A homeless woman who insisted she was owed $100,000 has been proven right after 16 years

No one believed Wanda Witter that she was owed the money from social security - until one person chose to help

Rachael Revesz
New York
Tuesday 23 August 2016 20:19 BST
Ms Witter, 80, has finally been able to move into her own apartment
Ms Witter, 80, has finally been able to move into her own apartment (Rex)

A homeless woman in Washington DC who told everyone that she was due a $100,000 cheque from social security has finally been proven right - after 16 years of living on the streets.

Wanda Witter, 80, spent more than a decade sleeping nearby a McDonald’s with three suitcases of belongings, telling anybody that would listen that she was due the money.

“They kept thinking I was crazy, telling me to get rid of the suitcases,” Ms Witter, a mother of four, told the Washington Post.

But the cheque finally came after she was helped by a social worker called Julie Turner who then appointed her a lawyer.

The longstanding battle with the federal agency started when Ms Witter lost her job as a machinist in Corning, and she moved in with her daughter who lived in Colorado. She applied to take paralegal classes at a local community college and graduated three years later.

But she did not manage to secure paralegal work in Washington DC, and her social security cheques that she decided to draw between 2006 and 2008 were coming through in incorrect amounts, so she crossed them out as “void” and sent them back, determined to fix the issue.

When her money ran out, and she moved into a homeless shelter, refusing help from her daughter.

She then took up the fight to get the cheques re-sent, even if they were for the wrong amount. She was sent to mental counsellors, but she insisted she was telling the truth and was owed the money.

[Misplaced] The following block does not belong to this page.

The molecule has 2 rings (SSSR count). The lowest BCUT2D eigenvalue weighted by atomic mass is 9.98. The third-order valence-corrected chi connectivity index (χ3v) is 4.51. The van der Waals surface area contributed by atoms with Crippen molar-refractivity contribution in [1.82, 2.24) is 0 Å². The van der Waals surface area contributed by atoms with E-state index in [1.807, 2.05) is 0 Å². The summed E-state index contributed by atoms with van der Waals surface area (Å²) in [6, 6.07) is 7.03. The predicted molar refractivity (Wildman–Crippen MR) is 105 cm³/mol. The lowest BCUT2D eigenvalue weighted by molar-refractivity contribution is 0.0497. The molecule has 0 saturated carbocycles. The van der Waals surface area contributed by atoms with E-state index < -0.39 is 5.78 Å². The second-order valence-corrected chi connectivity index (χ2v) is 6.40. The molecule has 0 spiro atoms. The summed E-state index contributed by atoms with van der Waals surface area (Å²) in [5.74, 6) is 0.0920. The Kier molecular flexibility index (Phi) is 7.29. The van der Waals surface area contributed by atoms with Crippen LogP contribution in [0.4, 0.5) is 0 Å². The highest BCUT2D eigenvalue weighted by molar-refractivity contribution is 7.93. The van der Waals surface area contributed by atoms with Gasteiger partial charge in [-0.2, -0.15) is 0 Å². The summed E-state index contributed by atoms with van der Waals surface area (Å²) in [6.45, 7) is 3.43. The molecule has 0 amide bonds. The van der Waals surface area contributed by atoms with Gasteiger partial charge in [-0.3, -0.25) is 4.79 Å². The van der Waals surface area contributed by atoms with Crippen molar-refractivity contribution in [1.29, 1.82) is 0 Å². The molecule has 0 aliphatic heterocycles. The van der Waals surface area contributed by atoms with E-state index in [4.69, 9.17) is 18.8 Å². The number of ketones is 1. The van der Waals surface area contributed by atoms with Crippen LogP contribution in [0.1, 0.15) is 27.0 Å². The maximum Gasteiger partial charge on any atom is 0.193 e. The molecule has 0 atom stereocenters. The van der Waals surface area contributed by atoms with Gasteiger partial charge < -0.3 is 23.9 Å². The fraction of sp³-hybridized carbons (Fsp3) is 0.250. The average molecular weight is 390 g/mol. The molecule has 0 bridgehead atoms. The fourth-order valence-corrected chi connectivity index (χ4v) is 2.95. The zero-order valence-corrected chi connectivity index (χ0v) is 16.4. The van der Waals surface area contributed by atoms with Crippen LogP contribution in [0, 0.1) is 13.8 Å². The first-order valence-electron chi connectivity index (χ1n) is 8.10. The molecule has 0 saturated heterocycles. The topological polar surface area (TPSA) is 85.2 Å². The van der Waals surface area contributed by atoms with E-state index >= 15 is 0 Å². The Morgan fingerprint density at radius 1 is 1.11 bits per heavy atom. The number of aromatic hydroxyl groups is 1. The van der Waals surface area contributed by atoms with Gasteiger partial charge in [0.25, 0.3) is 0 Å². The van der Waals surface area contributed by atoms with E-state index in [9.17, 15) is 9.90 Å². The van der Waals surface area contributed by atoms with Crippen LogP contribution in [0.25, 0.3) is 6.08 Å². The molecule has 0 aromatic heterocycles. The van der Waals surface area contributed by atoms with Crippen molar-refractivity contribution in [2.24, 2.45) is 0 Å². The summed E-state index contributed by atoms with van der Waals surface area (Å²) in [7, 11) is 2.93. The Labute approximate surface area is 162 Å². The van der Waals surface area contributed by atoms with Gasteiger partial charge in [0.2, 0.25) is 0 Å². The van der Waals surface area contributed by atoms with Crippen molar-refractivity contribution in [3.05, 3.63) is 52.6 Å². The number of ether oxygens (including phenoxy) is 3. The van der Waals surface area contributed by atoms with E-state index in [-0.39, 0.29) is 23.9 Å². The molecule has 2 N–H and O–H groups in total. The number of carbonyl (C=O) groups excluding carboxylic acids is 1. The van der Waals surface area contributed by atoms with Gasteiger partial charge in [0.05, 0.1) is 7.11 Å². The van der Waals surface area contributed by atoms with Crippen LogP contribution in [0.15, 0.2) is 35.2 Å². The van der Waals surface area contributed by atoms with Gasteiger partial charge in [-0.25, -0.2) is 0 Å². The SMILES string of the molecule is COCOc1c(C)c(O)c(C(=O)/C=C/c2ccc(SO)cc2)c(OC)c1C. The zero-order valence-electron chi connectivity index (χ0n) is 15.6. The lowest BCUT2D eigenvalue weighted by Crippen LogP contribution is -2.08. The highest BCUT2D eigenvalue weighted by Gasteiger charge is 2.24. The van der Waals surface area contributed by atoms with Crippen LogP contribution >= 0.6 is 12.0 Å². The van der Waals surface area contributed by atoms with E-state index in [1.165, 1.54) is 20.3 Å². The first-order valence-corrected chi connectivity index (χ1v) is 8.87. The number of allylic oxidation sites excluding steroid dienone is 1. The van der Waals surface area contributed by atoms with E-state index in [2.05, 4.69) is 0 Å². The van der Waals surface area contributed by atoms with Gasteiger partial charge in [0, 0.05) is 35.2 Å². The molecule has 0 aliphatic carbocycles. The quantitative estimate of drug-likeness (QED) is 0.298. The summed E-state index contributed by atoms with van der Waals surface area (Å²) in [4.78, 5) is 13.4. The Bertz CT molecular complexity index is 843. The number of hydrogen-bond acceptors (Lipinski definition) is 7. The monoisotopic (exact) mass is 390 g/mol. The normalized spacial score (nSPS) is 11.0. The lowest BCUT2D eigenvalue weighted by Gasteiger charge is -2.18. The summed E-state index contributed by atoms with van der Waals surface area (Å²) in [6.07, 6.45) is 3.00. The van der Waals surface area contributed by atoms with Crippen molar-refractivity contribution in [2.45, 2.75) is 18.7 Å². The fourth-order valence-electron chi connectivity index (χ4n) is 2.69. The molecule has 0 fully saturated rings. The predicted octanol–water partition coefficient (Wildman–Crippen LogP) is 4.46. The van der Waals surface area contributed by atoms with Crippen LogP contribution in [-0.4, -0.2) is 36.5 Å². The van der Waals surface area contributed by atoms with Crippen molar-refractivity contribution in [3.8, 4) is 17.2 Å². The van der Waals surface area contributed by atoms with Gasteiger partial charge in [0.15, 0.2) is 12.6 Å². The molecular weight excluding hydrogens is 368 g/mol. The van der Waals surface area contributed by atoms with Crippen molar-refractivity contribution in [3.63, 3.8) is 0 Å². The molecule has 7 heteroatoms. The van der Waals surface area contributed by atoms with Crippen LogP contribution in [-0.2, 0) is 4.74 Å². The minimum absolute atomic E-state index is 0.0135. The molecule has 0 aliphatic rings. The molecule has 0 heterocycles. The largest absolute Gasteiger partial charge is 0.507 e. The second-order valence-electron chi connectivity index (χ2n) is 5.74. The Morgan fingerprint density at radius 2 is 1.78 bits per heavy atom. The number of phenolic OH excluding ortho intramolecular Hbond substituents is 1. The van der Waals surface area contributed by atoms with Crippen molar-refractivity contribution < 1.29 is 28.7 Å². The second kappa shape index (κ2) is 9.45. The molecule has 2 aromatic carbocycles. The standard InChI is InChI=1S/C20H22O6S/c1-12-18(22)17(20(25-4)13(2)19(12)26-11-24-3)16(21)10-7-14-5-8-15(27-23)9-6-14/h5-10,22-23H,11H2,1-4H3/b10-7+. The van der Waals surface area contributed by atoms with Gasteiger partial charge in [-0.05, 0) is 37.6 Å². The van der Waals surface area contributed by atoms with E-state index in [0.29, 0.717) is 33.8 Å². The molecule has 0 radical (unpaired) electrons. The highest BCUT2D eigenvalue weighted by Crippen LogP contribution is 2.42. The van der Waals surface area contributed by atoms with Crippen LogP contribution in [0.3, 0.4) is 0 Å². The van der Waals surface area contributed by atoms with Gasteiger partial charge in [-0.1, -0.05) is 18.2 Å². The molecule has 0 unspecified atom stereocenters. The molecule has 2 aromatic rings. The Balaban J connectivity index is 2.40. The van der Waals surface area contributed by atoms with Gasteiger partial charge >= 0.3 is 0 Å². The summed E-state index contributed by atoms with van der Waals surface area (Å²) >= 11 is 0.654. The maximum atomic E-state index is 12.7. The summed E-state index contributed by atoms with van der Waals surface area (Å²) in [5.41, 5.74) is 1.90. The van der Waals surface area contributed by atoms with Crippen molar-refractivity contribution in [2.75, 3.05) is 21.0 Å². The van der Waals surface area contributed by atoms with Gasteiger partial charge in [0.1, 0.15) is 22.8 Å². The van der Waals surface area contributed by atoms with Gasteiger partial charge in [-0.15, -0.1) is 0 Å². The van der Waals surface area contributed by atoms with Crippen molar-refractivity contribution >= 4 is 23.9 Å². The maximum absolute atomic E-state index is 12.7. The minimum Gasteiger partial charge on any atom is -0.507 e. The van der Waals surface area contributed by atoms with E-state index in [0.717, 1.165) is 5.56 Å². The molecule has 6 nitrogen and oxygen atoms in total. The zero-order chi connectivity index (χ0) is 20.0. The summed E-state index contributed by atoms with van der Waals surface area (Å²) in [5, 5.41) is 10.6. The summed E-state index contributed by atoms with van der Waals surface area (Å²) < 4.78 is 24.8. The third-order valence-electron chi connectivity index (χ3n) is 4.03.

In May this year, she was taken by Ms Turner to the Legal Counsel for the Elderly, where her lawyer, Daniela de la Piedra, consented she was owed the money.

In June 2016, she received a cheque for $999 - the maximum amount Social Security could write up straight away.

But the problems did not end there. While she was waiting for more money to come in, a homeless man rammed a stack of chairs into her face while she tried to prevent him from rummaging through another woman’s belongings, leaving her with a blackened eye.

The first full payments are now reportedly coming in, and Ms Witter has moved in to her own apartment, which costs $500 per month.

“She needed economic help, not mental help,” Ms Turner told the Post.

“That’s part of the problem with homelessness in DC. So many cases are written off as being about mental illness. A lot of times, homelessness really is simply about economics.”

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